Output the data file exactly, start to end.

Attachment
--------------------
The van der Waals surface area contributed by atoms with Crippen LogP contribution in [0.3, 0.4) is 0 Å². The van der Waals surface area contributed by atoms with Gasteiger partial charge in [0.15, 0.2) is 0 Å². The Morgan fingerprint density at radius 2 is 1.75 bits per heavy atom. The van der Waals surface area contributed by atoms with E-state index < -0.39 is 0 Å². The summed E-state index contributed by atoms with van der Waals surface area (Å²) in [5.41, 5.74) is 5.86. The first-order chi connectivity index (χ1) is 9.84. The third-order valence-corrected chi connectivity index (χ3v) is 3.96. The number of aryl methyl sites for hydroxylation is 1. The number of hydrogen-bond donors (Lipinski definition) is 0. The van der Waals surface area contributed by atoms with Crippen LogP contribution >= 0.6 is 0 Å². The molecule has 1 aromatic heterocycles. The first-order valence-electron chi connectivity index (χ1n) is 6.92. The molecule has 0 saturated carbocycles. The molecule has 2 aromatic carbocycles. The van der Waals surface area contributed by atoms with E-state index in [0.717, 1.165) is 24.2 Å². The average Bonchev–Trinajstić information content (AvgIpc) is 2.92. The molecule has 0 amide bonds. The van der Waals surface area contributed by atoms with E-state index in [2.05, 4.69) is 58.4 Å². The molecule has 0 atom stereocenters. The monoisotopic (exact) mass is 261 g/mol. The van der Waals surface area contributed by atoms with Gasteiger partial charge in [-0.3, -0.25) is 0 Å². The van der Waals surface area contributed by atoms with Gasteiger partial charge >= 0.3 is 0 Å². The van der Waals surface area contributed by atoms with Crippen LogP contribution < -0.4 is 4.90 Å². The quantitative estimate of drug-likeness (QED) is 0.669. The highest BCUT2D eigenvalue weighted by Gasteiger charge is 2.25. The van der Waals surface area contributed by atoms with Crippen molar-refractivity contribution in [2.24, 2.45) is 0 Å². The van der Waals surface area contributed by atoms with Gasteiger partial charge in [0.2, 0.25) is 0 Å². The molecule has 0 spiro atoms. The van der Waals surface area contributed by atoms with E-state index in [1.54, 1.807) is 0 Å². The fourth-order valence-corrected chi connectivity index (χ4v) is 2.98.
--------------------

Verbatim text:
The van der Waals surface area contributed by atoms with Crippen LogP contribution in [0.3, 0.4) is 0 Å². The van der Waals surface area contributed by atoms with Gasteiger partial charge in [0.15, 0.2) is 0 Å². The Morgan fingerprint density at radius 2 is 1.75 bits per heavy atom. The van der Waals surface area contributed by atoms with E-state index < -0.39 is 0 Å². The summed E-state index contributed by atoms with van der Waals surface area (Å²) in [5.41, 5.74) is 5.86. The first-order chi connectivity index (χ1) is 9.84. The third-order valence-corrected chi connectivity index (χ3v) is 3.96. The number of aryl methyl sites for hydroxylation is 1. The number of hydrogen-bond donors (Lipinski definition) is 0. The van der Waals surface area contributed by atoms with Crippen LogP contribution >= 0.6 is 0 Å². The molecule has 1 aromatic heterocycles. The first-order valence-electron chi connectivity index (χ1n) is 6.92. The molecule has 0 saturated carbocycles. The molecule has 2 aromatic carbocycles. The van der Waals surface area contributed by atoms with E-state index in [0.717, 1.165) is 24.2 Å². The average Bonchev–Trinajstić information content (AvgIpc) is 2.92. The molecule has 0 amide bonds. The van der Waals surface area contributed by atoms with E-state index in [2.05, 4.69) is 58.4 Å². The molecule has 0 atom stereocenters. The monoisotopic (exact) mass is 261 g/mol. The van der Waals surface area contributed by atoms with Gasteiger partial charge in [-0.3, -0.25) is 0 Å². The van der Waals surface area contributed by atoms with Gasteiger partial charge >= 0.3 is 0 Å². The van der Waals surface area contributed by atoms with Crippen LogP contribution < -0.4 is 4.90 Å². The quantitative estimate of drug-likeness (QED) is 0.669. The highest BCUT2D eigenvalue weighted by Gasteiger charge is 2.25. The van der Waals surface area contributed by atoms with Crippen molar-refractivity contribution in [2.24, 2.45) is 0 Å². The van der Waals surface area contributed by atoms with Gasteiger partial charge in [0.2, 0.25) is 0 Å². The molecule has 0 spiro atoms. The van der Waals surface area contributed by atoms with E-state index in [1.54, 1.807) is 0 Å². The fourth-order valence-corrected chi connectivity index (χ4v) is 2.98.